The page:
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K’Tut Tantri – published in Independent September 1997

K’TUT TANTRI

‘Romance’ was the key to K’tut Tanti’s extraordinary character and life. She jealously protected her history by deliberately obscuring her past, by endlessly changing her aliases and by constantly reinventing herself. From what can be pieced together it seems that Muriel Stuart Walker was born in Glasgow on February 18th 1898; her mother was from the Isle of Man and it is probable that she never knew her real father,  undeterred by this she invented a life for him as an African explorer who disappeared in the jungle. She and her mother went to California where she got work writing about Hollywood and the film industry, until one day in 1932, after seeing a film about Bali, she packed her paints and embarked on a new career and life in Indonesia. Between 1930 and 1932 she had married an American, Karl Henning Pearsen;  she often said that he had been killed in a car crash with their two children, but there is no evidence that she ever had any children and she remained married to Pearsen, an alcoholic, until his death in 1957.  Pearsen was older than her, and throughout her life she looked for a protector in older men, insisting that all her lawyers, producers and directors were men who could  protect her.

When she arrived in Bali she dyed her red hair black to escape comparison with a witch and was named K’tut (Balinese for fourth-born child) Tantri (possibly a Balinese pronounciation of ‘Tenchery’ , a name by which she sometimes went). She spent her first year  painting and learning about traditional Balinese custom through their royalty; she became especially close to Anak Agung Nura whom she described as her princely ‘soulmate’, but she always denied any sexual involvement with him. Although  Bali in the 1930s was Bohemian and personified the age old Western search for paradise, attracting  many writers and painters,  any sexual relationship between Europeans and Balinese was frowned on. After leaving her ‘royals’ she settled at Kuta, then a tiny fishing village on the south coast, where she was involved in opening the first hotel; she had many disputes with her business partners but  she certainly played a part in Bali’s thriving pre-war tourist industry becoming increasingly fond of the Balinese and increasingly disdainful of the Dutch. She was known as Mrs Manx, after her mother’s birthplace and indeed there are similarities between Bali and the Isle of Man which would have appealed to her idea of romance: both are  mystical, quirky, independent islands. Diana Cooper stayed in her beach hotel and wrote about her visit in 
Trumpets from the Steep,(Hart-Davis, 1960) describing her as ‘no disappointment – old girl Manx, fifty, four foot high, a mop of black hair and a “Mother Hubbard” garment.’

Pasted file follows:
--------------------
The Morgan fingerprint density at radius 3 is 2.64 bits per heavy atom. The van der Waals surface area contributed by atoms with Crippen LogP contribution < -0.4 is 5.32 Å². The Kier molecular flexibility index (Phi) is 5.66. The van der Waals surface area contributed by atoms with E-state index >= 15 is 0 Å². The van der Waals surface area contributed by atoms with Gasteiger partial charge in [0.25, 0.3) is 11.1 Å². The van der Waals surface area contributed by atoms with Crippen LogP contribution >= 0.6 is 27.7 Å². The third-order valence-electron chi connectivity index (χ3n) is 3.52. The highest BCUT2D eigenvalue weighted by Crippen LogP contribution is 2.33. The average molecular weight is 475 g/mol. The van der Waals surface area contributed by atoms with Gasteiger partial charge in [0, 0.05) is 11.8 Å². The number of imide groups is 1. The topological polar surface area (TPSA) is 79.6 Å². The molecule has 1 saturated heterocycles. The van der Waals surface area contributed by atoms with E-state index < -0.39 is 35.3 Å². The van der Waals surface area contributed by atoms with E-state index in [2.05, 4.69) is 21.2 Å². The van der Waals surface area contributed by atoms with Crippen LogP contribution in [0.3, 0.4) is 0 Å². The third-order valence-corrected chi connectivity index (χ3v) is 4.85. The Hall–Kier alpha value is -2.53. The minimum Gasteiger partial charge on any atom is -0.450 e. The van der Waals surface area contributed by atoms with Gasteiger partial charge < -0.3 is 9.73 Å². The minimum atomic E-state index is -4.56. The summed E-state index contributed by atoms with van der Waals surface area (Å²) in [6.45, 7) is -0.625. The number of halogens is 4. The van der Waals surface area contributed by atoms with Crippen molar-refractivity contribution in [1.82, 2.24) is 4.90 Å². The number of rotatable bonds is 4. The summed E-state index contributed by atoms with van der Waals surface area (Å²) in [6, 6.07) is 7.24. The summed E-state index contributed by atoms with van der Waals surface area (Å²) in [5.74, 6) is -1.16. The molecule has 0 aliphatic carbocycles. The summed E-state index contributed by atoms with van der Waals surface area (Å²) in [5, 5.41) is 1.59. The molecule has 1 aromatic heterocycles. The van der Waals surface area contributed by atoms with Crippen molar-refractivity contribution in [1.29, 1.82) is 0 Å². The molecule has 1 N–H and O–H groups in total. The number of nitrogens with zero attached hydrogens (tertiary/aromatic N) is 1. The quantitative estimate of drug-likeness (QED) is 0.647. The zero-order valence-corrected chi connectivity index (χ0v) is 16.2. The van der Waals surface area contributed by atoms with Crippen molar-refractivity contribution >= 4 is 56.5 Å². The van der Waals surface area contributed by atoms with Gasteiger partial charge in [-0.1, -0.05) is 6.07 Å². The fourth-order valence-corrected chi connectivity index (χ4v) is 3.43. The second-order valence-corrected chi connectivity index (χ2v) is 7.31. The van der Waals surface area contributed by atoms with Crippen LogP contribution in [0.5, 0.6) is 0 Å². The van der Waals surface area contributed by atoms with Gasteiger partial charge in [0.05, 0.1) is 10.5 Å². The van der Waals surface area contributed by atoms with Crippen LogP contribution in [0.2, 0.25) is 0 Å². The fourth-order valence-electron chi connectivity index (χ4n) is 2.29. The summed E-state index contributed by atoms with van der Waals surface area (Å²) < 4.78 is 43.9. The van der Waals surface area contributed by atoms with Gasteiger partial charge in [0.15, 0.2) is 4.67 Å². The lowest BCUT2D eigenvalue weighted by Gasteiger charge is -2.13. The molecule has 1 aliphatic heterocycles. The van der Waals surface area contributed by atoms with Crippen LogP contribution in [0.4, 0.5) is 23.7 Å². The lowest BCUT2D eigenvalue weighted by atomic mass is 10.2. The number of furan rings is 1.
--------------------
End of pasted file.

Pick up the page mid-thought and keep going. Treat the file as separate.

During the Japanese occupation, most Europeans left but she stayed on, going to Java where she was accused of collaborating  with the Japanese. She  always remained evasive about what actually happened  during the war but in her much ‘romanticised’  autobiography 
Revolt in Paradise
(Harper & Row 1960) she suggests that she was imprisoned and tortured by the Japanese and descibes the years 1942-45 as ‘terrible, horrible – the horrible time – I don’t want to talk about that time.’  After the war she became committed to an independent Indonesia and broadcast for the radical guerrilla armies and was known to the Allies as Surabaya Sue. She later joined Sukarno’s official republican administration, writing speeches for him; she described Sukarno as ‘the most impressive man I have ever met.’

By 1947 she had left Indonesia for Australia, but as she had no passport she was not allowed to stay; she went to America where she wrote 
Revolt in Paradise, a book which was both widely and well-reviewed and much translated and which despite its inconsistencies probably contains more than a kernel of truth.

For the next thirty years she tried to get 
Revolt in Paradisemade into a film, travelling all over the world staying in smart hotels at the expense of various film companies. But since she refused to alter any detail of the book, offer after offer collapsed. She hoped that a film of her life would fix her perception of herself as to her true identity,  but when in the late 1980’s, by now a permanent resident of Australia, it became apparent that no film would be made, she cut herself off from the world and became increasingly suspicious of people.  Timothy Lindsey got to know her in her old age in a nursing-home in Sydney and his recent book 
The Romance of K’tut Tantri and Indonesia
(OUP 1997) does much to explain, without destroying , the essential artifice and romance of  this enigmatic woman.

 

 




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